Workplace Culture and Balance in the Tech Industry

For many Americans, last Monday may have looked a little like this:blog 1b

blog 1a

Hanging out by the pool, or enjoying a backyard barbecue. Relaxing with family on Labor Day, the last long weekend of the summer.

However, if you work in the tech industry in Silicon Valley, your Labor Day may have looked a little more like this:

Over the past week, I’ve been thinking a lot about an article I read in TechCrunch the other day, “For Labor Day, work harder”. To summarize, author Danny Crichton argues here that Labor Day goes against the spirit of Silicon Valley. He contends that with the tech industry on the verge of so many monumental breakthroughs, we must “double down on the kind of ambitious, hard-charging, change-the-world labor that created our modern knowledge economy in the first place.” According to Crichton, “It’s a hustlers world out there, and the message that those who want to shape that world should be hearing this Labor Day is simple: work harder. Hell, work today.”

I agree with Crichton’s take, but only to a point. There’s no doubt that we’re on the verge of many great breakthroughs in the tech industry. But is there really anything wrong with taking a single day off to relax, recharge, and be with family and friends?

There’s no doubt that the relentless hustle encouraged in Silicon Valley has been incredibly productive, but more balance should be encouraged. In this opinion for the New York Times, Disrupted: My Misadventure in the Start Up Bubble author Dan Lyons calls out this culture of hustle. Lyons shares horror stories of the lack of work-life balance that are celebrated in Silicon Valley, including Lyft blogging about a driver taking fares even while she drove to the hospital while in labor. Furthermore, he brings up a startup founder featured on the Apple reality show “Planet of the Apps” that bragged how he barely gets to see his kids as he pursues success. Lyons reaction: “Good grief. The guy is developing an app that lets you visualize how a coffee table from a catalog might look in your living room. I suppose that’s cool, but is it really more important than seeing your kids? Is the chance to raise some venture-capital funding really “the ultimate reward?”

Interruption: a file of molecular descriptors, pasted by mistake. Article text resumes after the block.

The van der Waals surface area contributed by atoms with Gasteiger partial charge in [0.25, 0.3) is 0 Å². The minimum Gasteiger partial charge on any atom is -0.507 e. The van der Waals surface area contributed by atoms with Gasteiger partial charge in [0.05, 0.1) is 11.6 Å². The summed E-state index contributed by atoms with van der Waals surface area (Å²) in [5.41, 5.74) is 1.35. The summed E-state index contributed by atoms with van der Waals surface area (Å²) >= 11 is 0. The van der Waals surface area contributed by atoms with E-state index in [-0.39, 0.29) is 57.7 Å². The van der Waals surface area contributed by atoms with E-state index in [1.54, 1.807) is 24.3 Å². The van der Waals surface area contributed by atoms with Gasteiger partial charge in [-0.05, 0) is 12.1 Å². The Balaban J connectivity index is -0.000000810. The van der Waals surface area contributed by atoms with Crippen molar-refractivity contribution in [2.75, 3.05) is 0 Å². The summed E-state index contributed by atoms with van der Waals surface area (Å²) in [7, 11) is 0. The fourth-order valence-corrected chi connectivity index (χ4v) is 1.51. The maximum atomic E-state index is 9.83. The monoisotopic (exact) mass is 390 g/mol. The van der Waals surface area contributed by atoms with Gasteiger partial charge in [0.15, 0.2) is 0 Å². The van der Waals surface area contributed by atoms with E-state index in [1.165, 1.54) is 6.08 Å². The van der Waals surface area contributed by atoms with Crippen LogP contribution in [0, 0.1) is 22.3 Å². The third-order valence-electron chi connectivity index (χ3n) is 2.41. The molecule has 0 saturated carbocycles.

I find Lyons’ opinion, especially this example, sobering. So often we focus on and celebrate the products and innovations stemming from the hard workers and entrepreneurs of the tech industry, but seldom do we consider the sacrifices made and the health of the people making these changes happen. Obviously their hard work is generating tremendous value and worth to the world around them, but to each individual entrepreneur and startup worker, is any of this really worth more than time with one’s children? It’s hard to say. The cost of this incredible output may just be the health and sanity of the individuals producing it.

Nevertheless, I think that this kind of sacrifice and lack of balance is unsustainable, in just the same way as Jenna wrote in her great blog about how tech has outgrown the city of San Francisco. After all, as Lyons cites, a report from Stanford economists in 2014 found that productivity tapers off significantly after 56 hours in a week. As we’ve discussed in class, corporate culture is an incredibly important indicator of success and sustainability in these quickly growing companies. I hope that as more tech companies grow and evolve, they take these things into consideration and incorporate the health and work-life balances of their employees into their ethos. It certainly has been done before.

Some Silicon Valley companies get this right. Look to the example of Google. Google is consistently rated as one of the best places to work. They have generous vacation and parental leave policies, provide their employees with free meals, and famously had allowed employees to work on side projects during their workday. Google’s size and scale allows them to give employees resources and breaks that small startups simply cannot afford, but still, the company should be the standard that all entrepreneurs strive towards in terms of workplace culture.

google-campus-hq-headquarters-home-offices-720x720.jpg

So, there is a place for the hustle described by Danny Crichton, even on holidays. But there is also room for health and a balance between work and family life. These two ideas should not be mutually exclusive. The aspiring entrepreneurs of Silicon Valley should keep both in mind as they strive to build innovative, groundbreaking new products and platforms and grow massive, yet sustainable companies where employees love coming to work yet still get a chance to spend time at home. As we visit a wide range of companies, from startups to some of the biggest corporations in the world, it will be interesting to see how they foster an environment that is both extremely productive and doesn’t burn employees out.

9 thoughts on “Workplace Culture and Balance in the Tech Industry